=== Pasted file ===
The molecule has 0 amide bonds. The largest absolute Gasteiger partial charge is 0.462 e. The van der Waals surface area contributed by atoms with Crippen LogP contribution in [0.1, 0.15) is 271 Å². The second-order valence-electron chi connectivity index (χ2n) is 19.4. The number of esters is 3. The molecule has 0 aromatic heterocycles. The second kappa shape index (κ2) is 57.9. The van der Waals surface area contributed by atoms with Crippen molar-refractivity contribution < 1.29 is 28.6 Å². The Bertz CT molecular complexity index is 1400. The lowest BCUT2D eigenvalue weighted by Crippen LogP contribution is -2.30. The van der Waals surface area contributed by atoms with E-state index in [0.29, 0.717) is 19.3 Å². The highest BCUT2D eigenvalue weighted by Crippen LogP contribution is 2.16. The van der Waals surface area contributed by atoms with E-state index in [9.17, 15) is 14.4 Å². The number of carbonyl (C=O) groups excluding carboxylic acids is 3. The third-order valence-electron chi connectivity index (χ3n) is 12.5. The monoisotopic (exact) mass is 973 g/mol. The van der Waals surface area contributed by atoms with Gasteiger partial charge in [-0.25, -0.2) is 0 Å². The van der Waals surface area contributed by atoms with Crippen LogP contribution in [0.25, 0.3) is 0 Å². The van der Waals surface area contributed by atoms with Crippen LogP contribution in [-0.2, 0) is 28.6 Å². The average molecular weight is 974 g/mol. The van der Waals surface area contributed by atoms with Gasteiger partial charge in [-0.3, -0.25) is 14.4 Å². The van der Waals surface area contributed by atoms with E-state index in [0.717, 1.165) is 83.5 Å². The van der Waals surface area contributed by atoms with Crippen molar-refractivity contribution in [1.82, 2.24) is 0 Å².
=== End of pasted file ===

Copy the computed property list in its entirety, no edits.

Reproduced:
The molecule has 0 amide bonds. The largest absolute Gasteiger partial charge is 0.462 e. The van der Waals surface area contributed by atoms with Crippen LogP contribution in [0.1, 0.15) is 271 Å². The second-order valence-electron chi connectivity index (χ2n) is 19.4. The number of esters is 3. The molecule has 0 aromatic heterocycles. The second kappa shape index (κ2) is 57.9. The van der Waals surface area contributed by atoms with Crippen molar-refractivity contribution < 1.29 is 28.6 Å². The Bertz CT molecular complexity index is 1400. The lowest BCUT2D eigenvalue weighted by Crippen LogP contribution is -2.30. The van der Waals surface area contributed by atoms with E-state index in [0.29, 0.717) is 19.3 Å². The highest BCUT2D eigenvalue weighted by Crippen LogP contribution is 2.16. The van der Waals surface area contributed by atoms with E-state index in [9.17, 15) is 14.4 Å². The number of carbonyl (C=O) groups excluding carboxylic acids is 3. The third-order valence-electron chi connectivity index (χ3n) is 12.5. The monoisotopic (exact) mass is 973 g/mol. The van der Waals surface area contributed by atoms with Gasteiger partial charge in [-0.25, -0.2) is 0 Å². The van der Waals surface area contributed by atoms with Crippen LogP contribution in [0.25, 0.3) is 0 Å². The van der Waals surface area contributed by atoms with Crippen LogP contribution in [-0.2, 0) is 28.6 Å². The average molecular weight is 974 g/mol. The van der Waals surface area contributed by atoms with Gasteiger partial charge in [-0.3, -0.25) is 14.4 Å². The van der Waals surface area contributed by atoms with E-state index in [0.717, 1.165) is 83.5 Å². The van der Waals surface area contributed by atoms with Crippen molar-refractivity contribution in [1.82, 2.24) is 0 Å².